2. America’s unpreparedness for the pandemic shows the impossibility of preparing for unforeseeable events because [second factor’s contributing to crisis] could not have been anticipated.
  3. America’s unpreparedness for the pandemic shows the impossibility of preparing for unforeseeable events because [third factor’s contributing to crisis] could not have been anticipated.

If your initial response is unpreparedness for the pandemic shows political leaders’ failure to prepare for inevitable events, your writing skeleton would look something like this:

  1. America’s unpreparedness for the pandemic shows political leaders’ failure to prepare for inevitable events because [first factor’s contribution to crisis] was predicted by experts.
  2. America’s unpreparedness for the pandemic shows political leaders’ failure to prepare for inevitable events because [second factor’s contribution to crisis] was predicted by experts.
  3. America’s unpreparedness for the pandemic shows political leaders’ failure to prepare for inevitable events because [third factor’s contribution to crisis] was predicted by experts.

Suggestions for success

Your evidence must come from reputable news sources.  If you don’t have access to a reliable national news outlet, try one of these national news organizations that are giving their resources at deep discounts to help people weather the Covid-19 pandemic.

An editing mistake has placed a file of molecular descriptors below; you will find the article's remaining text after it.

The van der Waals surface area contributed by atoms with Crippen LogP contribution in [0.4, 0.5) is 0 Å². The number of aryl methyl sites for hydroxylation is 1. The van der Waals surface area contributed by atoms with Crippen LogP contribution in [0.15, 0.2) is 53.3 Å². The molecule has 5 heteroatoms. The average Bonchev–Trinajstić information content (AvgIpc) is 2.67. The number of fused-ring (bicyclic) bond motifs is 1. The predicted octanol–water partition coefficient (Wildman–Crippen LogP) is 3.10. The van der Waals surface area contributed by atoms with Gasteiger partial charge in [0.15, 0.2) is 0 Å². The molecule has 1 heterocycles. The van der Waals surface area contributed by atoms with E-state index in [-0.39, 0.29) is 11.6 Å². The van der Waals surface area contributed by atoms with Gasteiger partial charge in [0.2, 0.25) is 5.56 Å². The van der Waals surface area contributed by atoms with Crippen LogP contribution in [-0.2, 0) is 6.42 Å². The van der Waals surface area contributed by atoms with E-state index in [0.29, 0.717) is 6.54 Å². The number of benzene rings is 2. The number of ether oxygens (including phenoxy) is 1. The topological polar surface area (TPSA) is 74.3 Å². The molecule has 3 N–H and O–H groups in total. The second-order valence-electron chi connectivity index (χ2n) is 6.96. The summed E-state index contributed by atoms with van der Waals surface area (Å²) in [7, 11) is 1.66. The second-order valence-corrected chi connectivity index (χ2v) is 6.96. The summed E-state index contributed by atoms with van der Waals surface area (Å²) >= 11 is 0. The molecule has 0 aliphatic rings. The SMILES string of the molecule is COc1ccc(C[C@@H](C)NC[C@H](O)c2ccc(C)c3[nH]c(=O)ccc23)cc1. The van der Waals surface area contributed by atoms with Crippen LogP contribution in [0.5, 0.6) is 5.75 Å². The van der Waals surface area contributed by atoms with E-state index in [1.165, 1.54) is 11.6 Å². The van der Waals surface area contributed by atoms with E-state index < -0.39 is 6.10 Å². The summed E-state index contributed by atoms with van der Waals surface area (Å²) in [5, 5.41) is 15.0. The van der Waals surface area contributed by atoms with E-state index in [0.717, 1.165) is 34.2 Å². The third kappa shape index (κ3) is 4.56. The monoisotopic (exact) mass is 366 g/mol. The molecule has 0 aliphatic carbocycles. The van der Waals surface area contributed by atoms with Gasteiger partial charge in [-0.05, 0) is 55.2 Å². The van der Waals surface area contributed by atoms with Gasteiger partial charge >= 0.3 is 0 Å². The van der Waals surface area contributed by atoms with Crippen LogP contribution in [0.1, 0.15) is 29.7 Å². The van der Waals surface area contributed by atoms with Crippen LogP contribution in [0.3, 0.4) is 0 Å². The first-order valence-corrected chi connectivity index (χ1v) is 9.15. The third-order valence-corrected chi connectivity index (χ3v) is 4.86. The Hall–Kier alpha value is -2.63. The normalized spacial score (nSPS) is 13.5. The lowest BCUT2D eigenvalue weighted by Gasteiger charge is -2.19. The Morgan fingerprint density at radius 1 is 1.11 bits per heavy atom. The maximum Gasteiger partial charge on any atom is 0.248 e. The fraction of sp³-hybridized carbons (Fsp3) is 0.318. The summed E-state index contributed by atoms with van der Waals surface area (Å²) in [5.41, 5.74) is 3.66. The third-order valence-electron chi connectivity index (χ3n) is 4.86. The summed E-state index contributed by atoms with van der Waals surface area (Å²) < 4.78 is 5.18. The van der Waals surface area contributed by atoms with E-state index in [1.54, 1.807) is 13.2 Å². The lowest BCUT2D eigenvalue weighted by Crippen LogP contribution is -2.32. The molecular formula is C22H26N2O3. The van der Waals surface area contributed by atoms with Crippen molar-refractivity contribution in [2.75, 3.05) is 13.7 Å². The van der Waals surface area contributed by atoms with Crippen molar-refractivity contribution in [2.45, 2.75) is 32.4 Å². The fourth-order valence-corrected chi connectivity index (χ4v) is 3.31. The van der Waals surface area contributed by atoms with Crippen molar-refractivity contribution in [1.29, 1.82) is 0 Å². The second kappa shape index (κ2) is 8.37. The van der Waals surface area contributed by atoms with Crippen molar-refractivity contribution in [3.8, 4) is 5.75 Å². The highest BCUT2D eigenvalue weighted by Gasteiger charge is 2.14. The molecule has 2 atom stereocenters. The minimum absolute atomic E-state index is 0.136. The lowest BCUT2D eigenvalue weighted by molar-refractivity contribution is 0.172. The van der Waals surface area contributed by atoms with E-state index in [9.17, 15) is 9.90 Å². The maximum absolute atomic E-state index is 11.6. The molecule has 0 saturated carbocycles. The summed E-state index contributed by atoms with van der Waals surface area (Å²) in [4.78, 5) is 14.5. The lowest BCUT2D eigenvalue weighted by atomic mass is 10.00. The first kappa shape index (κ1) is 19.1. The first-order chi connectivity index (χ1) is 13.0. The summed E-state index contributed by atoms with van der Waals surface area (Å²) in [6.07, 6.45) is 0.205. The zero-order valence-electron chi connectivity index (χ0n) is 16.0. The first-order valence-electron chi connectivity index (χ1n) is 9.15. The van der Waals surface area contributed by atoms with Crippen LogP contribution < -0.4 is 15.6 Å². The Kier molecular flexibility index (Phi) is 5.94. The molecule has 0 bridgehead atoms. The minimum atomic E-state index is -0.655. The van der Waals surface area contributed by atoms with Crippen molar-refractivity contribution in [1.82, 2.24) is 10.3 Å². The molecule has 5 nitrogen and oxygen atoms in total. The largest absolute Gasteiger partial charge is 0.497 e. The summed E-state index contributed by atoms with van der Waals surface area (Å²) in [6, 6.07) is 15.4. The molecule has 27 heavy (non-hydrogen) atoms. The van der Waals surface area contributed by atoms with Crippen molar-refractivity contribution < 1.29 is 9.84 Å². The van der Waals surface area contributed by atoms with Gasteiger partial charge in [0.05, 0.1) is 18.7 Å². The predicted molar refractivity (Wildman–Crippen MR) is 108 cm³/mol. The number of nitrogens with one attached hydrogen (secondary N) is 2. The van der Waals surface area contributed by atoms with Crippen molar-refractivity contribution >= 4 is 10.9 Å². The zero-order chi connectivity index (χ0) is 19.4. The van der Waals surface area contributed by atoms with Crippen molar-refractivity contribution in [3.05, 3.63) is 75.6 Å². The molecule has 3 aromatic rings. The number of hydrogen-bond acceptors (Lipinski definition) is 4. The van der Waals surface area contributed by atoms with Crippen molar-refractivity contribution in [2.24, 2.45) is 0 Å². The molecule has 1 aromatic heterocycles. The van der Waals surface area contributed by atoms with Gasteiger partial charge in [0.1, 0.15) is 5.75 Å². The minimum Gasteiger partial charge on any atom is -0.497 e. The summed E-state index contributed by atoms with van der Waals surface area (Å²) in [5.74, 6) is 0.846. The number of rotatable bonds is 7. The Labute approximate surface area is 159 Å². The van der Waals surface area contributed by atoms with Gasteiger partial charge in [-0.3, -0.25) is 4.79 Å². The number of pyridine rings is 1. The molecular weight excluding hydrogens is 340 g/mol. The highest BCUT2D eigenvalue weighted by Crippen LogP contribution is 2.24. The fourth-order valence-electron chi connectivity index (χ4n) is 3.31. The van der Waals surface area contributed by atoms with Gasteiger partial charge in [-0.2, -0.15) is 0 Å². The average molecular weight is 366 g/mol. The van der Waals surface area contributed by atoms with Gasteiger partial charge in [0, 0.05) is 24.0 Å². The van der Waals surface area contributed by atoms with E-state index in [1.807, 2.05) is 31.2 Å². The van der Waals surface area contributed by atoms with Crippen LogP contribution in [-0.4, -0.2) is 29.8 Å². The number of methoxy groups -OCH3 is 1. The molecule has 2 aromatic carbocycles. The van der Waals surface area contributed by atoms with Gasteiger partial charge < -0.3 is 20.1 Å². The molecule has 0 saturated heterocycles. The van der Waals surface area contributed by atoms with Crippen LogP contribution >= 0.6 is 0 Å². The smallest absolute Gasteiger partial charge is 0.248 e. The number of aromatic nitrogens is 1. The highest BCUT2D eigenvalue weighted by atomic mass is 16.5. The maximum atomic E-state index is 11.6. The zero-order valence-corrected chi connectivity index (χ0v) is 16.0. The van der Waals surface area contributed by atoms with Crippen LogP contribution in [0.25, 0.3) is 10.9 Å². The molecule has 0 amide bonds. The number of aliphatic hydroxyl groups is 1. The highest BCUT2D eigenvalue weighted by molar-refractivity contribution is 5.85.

The Chicago Tribune has a Memorial Day sale going on now. It is selling two months’ online access for $1 through Monday, June 1, but I discovered if you appear to be leaving without buying, they sweeten the deal to three months online for $1. After your come-on rate expires, the regular charge will go to $1.99/week billed every four  weeks, but you can cancel any time.

The Los Angeles Times is selling four weeks of online access for $1.

The Boston Globe is selling 4 weeks’ online delivery for 99 cents.

The New York Times is offering all its content online for $1 a week for a year. It bills subscribers $4 every 4 weeks, but you can cancel any time.

The Washington Post slashed the cost of a daily all-access digital subscription to $29 a year. (Premium Digital is $39 a year.)  Its Coronavirus Updates Newsletter is free.

If you prefer to listen to news, try the free National Public Radio news feed. (Transcripts of many of their items are available.)

Or watch PBS News Hour  (Transcripts of many of their items are available.)


Note to teachers